Maine’s Acadia National Park

The East Coast of the United States is covered with breathtaking natural wonders along its historic, winding coastline. The union of the cold Atlantic and sharp rocky shores remind you of Mother Nature’s undeniable power and effortless beauty. The state of Maine is such a place along the Atlantic and proudly houses one of the USA’s most beautiful national parks: Acadia. 

Located on Mount Desert Island, Acadia National Park is the only national park in the Northeast and was officially recognized by Congress in 1919. Over two million visitors and travelers make their way to this national treasure each year to enjoy a two-in-one mountain and ocean experience. 

Bar Harbor, the town located on the east of Mont Desert Island, is the heart of Acadia with a rich history of fishermen and artists. In 1947, it suffered a devastating ten-day fire destroying 17,000 acres of Bar Harbor and 8,000 of Acadia National Park. The town has since recovered and thrives today with its quaint streets, galleries, restaurants, and other attractions.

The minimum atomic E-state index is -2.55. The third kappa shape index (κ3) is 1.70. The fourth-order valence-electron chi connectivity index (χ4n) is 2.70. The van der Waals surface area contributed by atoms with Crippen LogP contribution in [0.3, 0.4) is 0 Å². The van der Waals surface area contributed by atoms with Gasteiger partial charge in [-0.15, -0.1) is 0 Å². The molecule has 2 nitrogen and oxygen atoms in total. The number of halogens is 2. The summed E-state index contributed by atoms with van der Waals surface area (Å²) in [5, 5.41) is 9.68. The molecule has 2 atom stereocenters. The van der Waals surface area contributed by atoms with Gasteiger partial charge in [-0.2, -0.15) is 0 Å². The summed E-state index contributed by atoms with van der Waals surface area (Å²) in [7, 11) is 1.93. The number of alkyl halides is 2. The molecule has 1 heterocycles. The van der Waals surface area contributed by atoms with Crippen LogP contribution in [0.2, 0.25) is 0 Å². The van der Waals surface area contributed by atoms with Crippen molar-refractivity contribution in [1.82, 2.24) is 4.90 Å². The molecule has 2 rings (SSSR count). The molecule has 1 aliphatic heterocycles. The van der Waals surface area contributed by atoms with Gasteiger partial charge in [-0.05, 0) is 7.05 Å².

This summer was my second visit to Acadia, the first being in the summer of 2014 with Javi. This year, my friend Grace and I drove from Brunswick for a quick two-day excursion. Due to the prices of Bar Harbor and the summer crowds, we bunked down farther north in Trenton-in the same sketchy budget motel I stayed in with Javi. We both survived to tell the tale and to share the photos of our hikes and experiences. 

Snapshots of our walk around Jordan Pond.

Views from Cadillac Mountain (the highest point on the East Coast).

One of our hikes. Look at that water!

Our 5am view of the sunrise. If you watch from Cadillac Mountain, you’ll be the first to see the sunrise in the entire USA!

Beautiful ocean trail views.

The most intense hike I’ve ever experienced. After rock climbing (literally), sweating, and dragging myself up the mountain, the view made it all worth it. Grace was a champ and practically danced her way to the top!

If I lived closer to Acadia National Park, I’d buy an annual pass and visit during each season. Despite the crowds, summer in Acadia is just as magical as I’m sure fall, winter and spring are. In my various years abroad, I’ve taken advantage of the natural and historic beauty the U.S. has to offer right here at home. I highly recommend a visit to Acadia with time to hike, reflect, and admire this carefully preserved natural area.

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